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OP89 Pre-pregnancy and postnatal depressive symptoms are associated with quality of mother-child relationships; longitudinal data from the southampton women’s survey
  1. J Baird1,
  2. M Barker1,2,
  3. W Lawrence1,2,
  4. T Kendrick3,
  5. S Crozier1,
  6. SM Robinson1,2,
  7. C Cooper1,2,
  8. KM Godfrey1,2,
  9. HM Inskip1,2
  1. 1MRC Lifecourse Epidemiology Unit, University of Southampton, Southampton, UK
  2. 2NIHR Southampton Biomedical Research Centre, University of Southampton and University Hospital Southampton NHS Trust, Southampton, UK
  3. 3Primary Care and Population Sciences Academic Unit, University of Southampton, Southampton, UK


Background Maternal mental health difficulties have been associated with poor outcomes for children, possibly because they affect the quality of the relationship between mother and child. We examined associations between maternal depressive symptoms before pregnancy, and again 6 months postnatally, and quality of the mother-child relationship in the Southampton Women’s Survey (SWS).

Methods The SWS is a population based cohort study of 12 583 women aged 20–34 years who were assessed when not pregnant; those enrolled during the latter half of the recruitment period completed the General Health Questionnaire (GHQ-12), a short screening instrument with good sensitivity for depression and anxiety disorders. Women who became pregnant and their children (n=3158) were followed up. Six months post-partum, mothers completed the Edinburgh Postnatal Depression Scale (EPDS) questionnaire to determine depressive symptoms. Established cut-offs for each scale were used to determine the presence or absence of depressive symptoms at the two time points. A summary pre-pregnancy and postnatal depressive symptoms 4-level categorical variable was derived indicating symptoms at neither, one or other, or both periods. When the child was 3 years old, mothers completed the Pianta Child-Parent Relationship Scale (CPRS), from which closeness and conflict scores were derived. To normalise these scores a Fisher-Yates transformation was used so that the scores are presented in standard deviation (SD) units. Linear regression was used to relate the two mother-child relationship measures to depressive symptoms, adjusting for confounding factors identified using a Directed Acyclic Graph: receipt of benefits, employment, parity and educational attainment.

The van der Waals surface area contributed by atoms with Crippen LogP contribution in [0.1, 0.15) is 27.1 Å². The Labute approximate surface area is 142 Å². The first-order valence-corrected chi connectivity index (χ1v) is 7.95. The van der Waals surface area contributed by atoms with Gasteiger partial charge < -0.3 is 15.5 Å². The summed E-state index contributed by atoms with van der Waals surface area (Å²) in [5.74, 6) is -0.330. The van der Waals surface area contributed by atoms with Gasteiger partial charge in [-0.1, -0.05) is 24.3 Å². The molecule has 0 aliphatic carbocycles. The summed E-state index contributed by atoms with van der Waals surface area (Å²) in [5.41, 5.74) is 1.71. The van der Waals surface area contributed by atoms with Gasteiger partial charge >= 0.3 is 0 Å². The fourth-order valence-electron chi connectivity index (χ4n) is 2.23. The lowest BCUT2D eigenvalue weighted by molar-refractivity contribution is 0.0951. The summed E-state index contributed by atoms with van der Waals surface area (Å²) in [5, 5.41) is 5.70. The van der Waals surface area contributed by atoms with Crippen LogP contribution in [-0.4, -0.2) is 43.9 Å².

Results Among women with GHQ-12 and EPDS data, 1441 completed the Pianta CPRS. Presence of depressive symptoms was identified before pregnancy in 28% of mothers and postnatally in 42%. After adjustment for confounders, and compared with those with no symptoms during either time period, those who only had depressive symptoms postnatally had conflict scores that were elevated by 0.28SD (95% CI: 0.16–0.41), whereas scores for those with depressive symptoms at both time periods were elevated by 0.53SD (95% CI: 0.39–0.68). Closeness scores were reduced in those with symptoms at both time periods, being 0.26SD (95% CI: 0.08–0.43) lower than for those with no symptoms, but were not reduced in those with depressive symptoms at one or other period only.

Conclusion Women who suffer from depressive symptoms both before and after pregnancy appear vulnerable to poorer relationships with their children. This emphasises the importance of maternal mental health for the mother and for her relationship with her child.

  • Maternal depression
  • preconception
  • child behaviour

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